- Spray paints: Inhaling paint fumes may cause occupational asthma. Long term exposure can affect the brain, damage the reproductive system and cause kidney or liver damage. Contact with the skin may cause dermatitis (an inflammation of the skin).
- Batteries: contain acid and must be treated with caution
- Welding equipment: generate hazardous fumes and should be separated from other workshop activities and from workers who may not be protected by fume extraction systems, ventilation or appropriate PPE
- Dust is caused by jobs like sanding, sweeping, grinding and cutting. Small metal pieces can be generated by cutting and sanding operations, and Your employer can reduce dust by using machines that are enclosed or fitted with local exhaust ventilation
- Carbon Monoxide: Carbon monoxide (CO) is a highly toxic gas produced when fuels burn incompletely. The typical internal combustion engine used in most cars and trucks, can produce extremely high concentrations of carbon monoxide and we cover this in more detail below.
With all of these factors - good ventilation is absolutely essential in automotive workshops not only for the safety and health of workers but for their comfort. Although we start to face an issue with doors being left open during the winter and although this may assist with the ventilation of the area, the comfort of workers starts to deteriorate.
The Crucial Doors Factor
Automotive workshops have a number of challenges when it comes to their Engine bay doors, commonly, steel roller shutters have been installed at these sites as they are low cost and big enough to allow for vehicles to come and go throughout the day, but keeping such a large door open throughout the day can become uncomfortable for workers in conditions such as the winter (and summer where hot air is flowing into the building).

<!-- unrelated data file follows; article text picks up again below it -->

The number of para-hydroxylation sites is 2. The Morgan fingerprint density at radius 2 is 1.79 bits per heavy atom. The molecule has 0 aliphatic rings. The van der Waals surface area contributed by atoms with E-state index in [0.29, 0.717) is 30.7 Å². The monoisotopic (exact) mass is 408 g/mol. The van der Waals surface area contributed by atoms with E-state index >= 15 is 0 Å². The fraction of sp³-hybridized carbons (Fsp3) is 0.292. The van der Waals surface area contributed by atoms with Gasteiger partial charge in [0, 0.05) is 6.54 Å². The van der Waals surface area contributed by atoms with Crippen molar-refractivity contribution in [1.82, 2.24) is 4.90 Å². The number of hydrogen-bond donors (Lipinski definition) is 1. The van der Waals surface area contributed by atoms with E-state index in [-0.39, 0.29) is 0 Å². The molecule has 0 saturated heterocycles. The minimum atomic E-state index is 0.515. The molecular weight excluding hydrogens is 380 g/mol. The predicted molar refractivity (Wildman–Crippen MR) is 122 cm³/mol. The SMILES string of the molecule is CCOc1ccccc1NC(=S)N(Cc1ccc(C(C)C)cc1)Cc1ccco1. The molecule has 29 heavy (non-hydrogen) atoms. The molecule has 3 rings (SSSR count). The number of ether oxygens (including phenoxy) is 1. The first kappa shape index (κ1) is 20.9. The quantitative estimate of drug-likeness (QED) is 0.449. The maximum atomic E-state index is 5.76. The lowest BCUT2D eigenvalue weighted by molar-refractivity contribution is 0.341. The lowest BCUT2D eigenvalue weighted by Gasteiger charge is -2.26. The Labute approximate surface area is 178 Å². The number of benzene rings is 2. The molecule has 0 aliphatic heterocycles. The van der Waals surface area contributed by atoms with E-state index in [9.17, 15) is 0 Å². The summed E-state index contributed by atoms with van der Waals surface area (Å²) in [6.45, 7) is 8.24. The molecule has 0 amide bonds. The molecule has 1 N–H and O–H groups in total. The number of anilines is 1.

We know that steel roller shutters – even when they are kept closed, provide no insulation against outside weather conditions. Steel roller shutters are renowned for absorbing the heat in the summer and transferring the winter chill in the winter, providing no insulation value at all. This may not be a problem for a home garage, but for a workplace such as an automobile workshop or professional car servicing garage where staff are expected to work within the garage all day, it becomes intolerable when the indoor temperature fluctuates directly in proportion with the sun or winter chill’s effect on the external doors.
As the manager or owner of an automobile workshop or professional car servicing garage, the efforts (and costs) of trying to maintain the temperature of these areas with uninsulated steel roller doors as the main entry, is painful when the shutters are working against you. With a better insulated option, not only will your staff be happier and more comfortable, but also more likely to work efficiently, whilst saving you costs in heating/cooling.
Compact Sectional Doors are a great alternative to Steel Roller Shutters in this regard. The Compact Aluminium Sectional door is the premier alternative to roller shutters, or conventional sectional doors. The Compact door is a sectional door which needs no intrusive overhead support rails to be attached to the roof structure, and utilises a unique folding action to push the door leaves into a compact space above the doorway.